In single-player games, users struggle with challenges provided by the game. Basic challenge types in single-player games are physical challenges, puzzles, beating Artificial Intelligence (AI) opponents, and the learning of game-world mechanics. These actions are usually connected to learning (see the table below).
For example, when players are beginning to play an action game, they first learn the basic controls. After this, they continue to learn how to use controls efficiently. The players learn which actions are efficient against certain opponents in certain situations, and their reaction times become faster and more reliable. This learning of physical controls is also connected to learning the mental model of the game, since correct use of controls is only possible when the player knows how to correctly interpret the game world and anticipate game actions.
Users overcome game challenges with different actions:
- Moving player: jumping, running, crouching, moving focus
- Moving objects: transferring, giving orders
- Attacking, blocking
- Manipulating objects
- Manipulating the game world
- Making decisions
Learning to overcome challenges with these basic actions — that is, trying, sometimes succeeding, and sometimes failing — is an essential part of game design, and has a great effect on the game experience. To ensure a good user experience, basic actions should be intuitive, but they should also be hard to master. For example, game controls should be relatively simple, but mastering them should be difficult. If the challenges are too tough, players will get frustrated. On the other hand, if there is no real challenge, they will be bored.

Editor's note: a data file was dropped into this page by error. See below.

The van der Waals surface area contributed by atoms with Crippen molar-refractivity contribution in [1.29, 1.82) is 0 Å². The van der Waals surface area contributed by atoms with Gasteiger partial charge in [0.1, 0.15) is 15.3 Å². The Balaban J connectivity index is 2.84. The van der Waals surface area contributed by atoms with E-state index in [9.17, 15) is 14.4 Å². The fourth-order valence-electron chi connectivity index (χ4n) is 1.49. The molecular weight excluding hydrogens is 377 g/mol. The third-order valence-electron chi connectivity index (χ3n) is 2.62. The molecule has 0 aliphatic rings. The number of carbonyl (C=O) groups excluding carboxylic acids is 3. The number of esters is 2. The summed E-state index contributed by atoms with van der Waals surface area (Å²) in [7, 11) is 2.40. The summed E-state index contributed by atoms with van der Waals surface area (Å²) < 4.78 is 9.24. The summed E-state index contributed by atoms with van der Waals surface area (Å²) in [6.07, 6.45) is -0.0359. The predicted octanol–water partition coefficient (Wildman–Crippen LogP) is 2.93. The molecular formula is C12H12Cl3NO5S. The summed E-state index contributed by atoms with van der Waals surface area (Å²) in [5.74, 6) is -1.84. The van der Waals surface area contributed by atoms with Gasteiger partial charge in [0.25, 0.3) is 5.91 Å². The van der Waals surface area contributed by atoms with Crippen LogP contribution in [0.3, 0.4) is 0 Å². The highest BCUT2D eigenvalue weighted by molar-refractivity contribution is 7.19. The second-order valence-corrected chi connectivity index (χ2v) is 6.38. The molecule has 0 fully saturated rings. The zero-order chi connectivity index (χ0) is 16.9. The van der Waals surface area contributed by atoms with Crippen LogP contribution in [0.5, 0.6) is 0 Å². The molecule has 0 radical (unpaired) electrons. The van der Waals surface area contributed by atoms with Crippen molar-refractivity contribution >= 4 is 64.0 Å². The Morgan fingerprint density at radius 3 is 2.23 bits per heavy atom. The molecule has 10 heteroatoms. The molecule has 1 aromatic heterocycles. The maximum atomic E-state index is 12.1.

Game experience and actions should be designed to help players perform these actions and give them the feeling of beating the challenge.
In multiplayer games, other players provide the main challenge for the game, by acting with the player. Players beat the challenge cooperatively or try to beat each other. Although the basic actions — moving, thinking and doing — are the same, players need to understand how their own actions affect other players, and how the other players’ actions affect them.
In addition, a player may act with other players outside the actual game. Game communities, high-score lists, or discussions with other players about game strategies and tactics can be an essential part of the game experience. The presence of other players has a great effect on the game experience; even simple games like Paper-Rock-Scissors can become interesting if played with a human opponent whose actions other players try to predict.
Examples of possible actions outside the actual game include:
- Communicating with other players
- Commenting, chatting, discussing
- Sharing knowledge
- Competing with other players
- Comparing scores and achievements
- Challenging, accepting, and denying challenges
- Uploading scores
- Uploading ghosts
Designers should design multiplayer game actions that give players the feeling of beating the challenge in interaction with other players.